Saving for College With Your Bank Is a Terrible Idea — Here’s What to Do Instead

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Our team at Student Loan Hero works hard to find and recommend products and services that we believe are of high quality. We sometimes earn a sales commission or advertising fee when recommending various products and services to you. Similar to when you are being sold any product or service, be sure to read the fine print to help you understand what you are buying. Be sure to consult with a licensed professional if you have any concerns. Student Loan Hero is not a lender or investment advisor. We are not involved in the loan approval or investment process, nor do we make credit or investment related decisions. The rates and terms listed on our website are estimates and are subject to change at any time.

Editorial Note: This content is not provided or commissioned by any financial institution. Any opinions, analyses, reviews or recommendations expressed in this article are those of the author’s alone, and may not have been reviewed, approved or otherwise endorsed by the financial institution.

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If you’re a parent, it might be hard to think about the future between cereal spills and crayon masterpieces on the wall.

But the cost of college is rising. By 2030, it’s projected to cost more than $205,000 for four years at a public college.

So, how do you prepare for your child’s future now? One of the best ways is with a 529 plan.

What is a 529 plan?

A 529 plan is an investment vehicle that allows you to save for your child’s education. There are two types: a college savings plan and a prepaid tuition plan. This article will focus on the former, which is more popular. But if you’re curious, you can check out the differences between 529 plans.

With the 529 college savings plan, you contribute money throughout your child’s life into an investment account. Then, when your child is ready to attend college, they can use the money for tuition, books, room and board, and other related expenses (even a computer).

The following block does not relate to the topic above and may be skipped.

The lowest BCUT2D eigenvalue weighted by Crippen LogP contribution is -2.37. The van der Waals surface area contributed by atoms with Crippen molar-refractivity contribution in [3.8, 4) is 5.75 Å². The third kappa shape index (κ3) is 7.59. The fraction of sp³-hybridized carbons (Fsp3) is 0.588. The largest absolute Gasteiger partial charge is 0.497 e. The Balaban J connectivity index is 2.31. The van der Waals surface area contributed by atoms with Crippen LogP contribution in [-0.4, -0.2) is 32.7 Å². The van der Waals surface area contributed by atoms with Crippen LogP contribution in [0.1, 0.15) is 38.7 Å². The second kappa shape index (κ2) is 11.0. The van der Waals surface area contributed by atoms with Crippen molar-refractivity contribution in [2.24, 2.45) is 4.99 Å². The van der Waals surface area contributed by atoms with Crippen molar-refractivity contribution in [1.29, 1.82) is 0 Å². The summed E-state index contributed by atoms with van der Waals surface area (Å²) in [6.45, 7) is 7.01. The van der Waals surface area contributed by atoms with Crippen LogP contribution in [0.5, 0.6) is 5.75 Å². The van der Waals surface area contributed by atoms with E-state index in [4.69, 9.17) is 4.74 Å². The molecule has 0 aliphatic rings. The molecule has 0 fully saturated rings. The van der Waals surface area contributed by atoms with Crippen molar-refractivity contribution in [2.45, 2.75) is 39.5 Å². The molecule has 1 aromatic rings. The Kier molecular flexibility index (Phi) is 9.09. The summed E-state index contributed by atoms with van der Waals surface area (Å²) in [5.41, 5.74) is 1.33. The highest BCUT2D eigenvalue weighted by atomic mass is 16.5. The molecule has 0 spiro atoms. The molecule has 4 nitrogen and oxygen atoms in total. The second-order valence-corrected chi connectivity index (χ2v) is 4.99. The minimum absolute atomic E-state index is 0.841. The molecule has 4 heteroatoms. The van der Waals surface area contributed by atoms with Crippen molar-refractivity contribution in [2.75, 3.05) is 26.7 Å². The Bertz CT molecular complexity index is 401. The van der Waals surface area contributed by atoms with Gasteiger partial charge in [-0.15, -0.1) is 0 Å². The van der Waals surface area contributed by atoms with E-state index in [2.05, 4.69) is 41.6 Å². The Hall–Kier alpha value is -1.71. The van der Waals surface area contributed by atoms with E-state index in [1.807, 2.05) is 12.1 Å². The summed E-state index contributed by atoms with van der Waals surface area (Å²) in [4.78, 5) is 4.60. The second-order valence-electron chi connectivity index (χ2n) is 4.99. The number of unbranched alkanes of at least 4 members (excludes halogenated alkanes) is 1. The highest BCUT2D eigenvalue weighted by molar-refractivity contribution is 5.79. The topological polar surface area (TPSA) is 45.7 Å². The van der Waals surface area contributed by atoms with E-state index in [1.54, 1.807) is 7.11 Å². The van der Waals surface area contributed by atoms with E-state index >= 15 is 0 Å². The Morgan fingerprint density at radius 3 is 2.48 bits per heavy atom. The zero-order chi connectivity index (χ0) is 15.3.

The difference between a savings account and a 529 plan is the latter is invested into the stock market — which means it has the potential to earn more returns than a savings account.

Let’s say you contributed $100 per month for 18 years. Using our simple savings calculator, here’s what you’d end up with:

  • In a savings account at 1.00% interest (which you’d get only with a high-yield savings account), you’d have $23,655 by the time your child went to college.
  • In a 529 savings plan that earned average returns of 7 percent, you could have nearly double that amount: $43,072.

And don’t worry: It’s not like you’ll be picking and choosing stocks yourself. Each state’s 529 plan is managed by financial advisors. Most plans will start out riskier (more stocks and fewer bonds) and become more conservative (fewer stocks and more bonds) as your child nears college age.

Of course, you always expose yourself to risk when you invest in the market. If the ups and downs make you nervous, check out these alternatives to 529 plans.

The pros and cons of 529 plans

Consider these pros and cons when deciding if a 529 plan is right for you.

Pros

Cons

  • Minimum deposits: Some states require you to open a 529 plan with at least $1,000 or fund the account with a minimum amount per month.
  • Limited to education expenses only: If your child doesn’t attend college, your 529 plan’s earnings will be subject to taxes and a 10 percent penalty. One way to use the leftover 529 plan (and avoid the fees) is by passing it on to a sibling.

How to sign up for a 529 plan

Here are the steps you should follow when you’re ready to sign up for a 529 plan.

1. Choose your 529 plan

Since each state has its own 529 plan, most people sign up for the 529 plan where they live.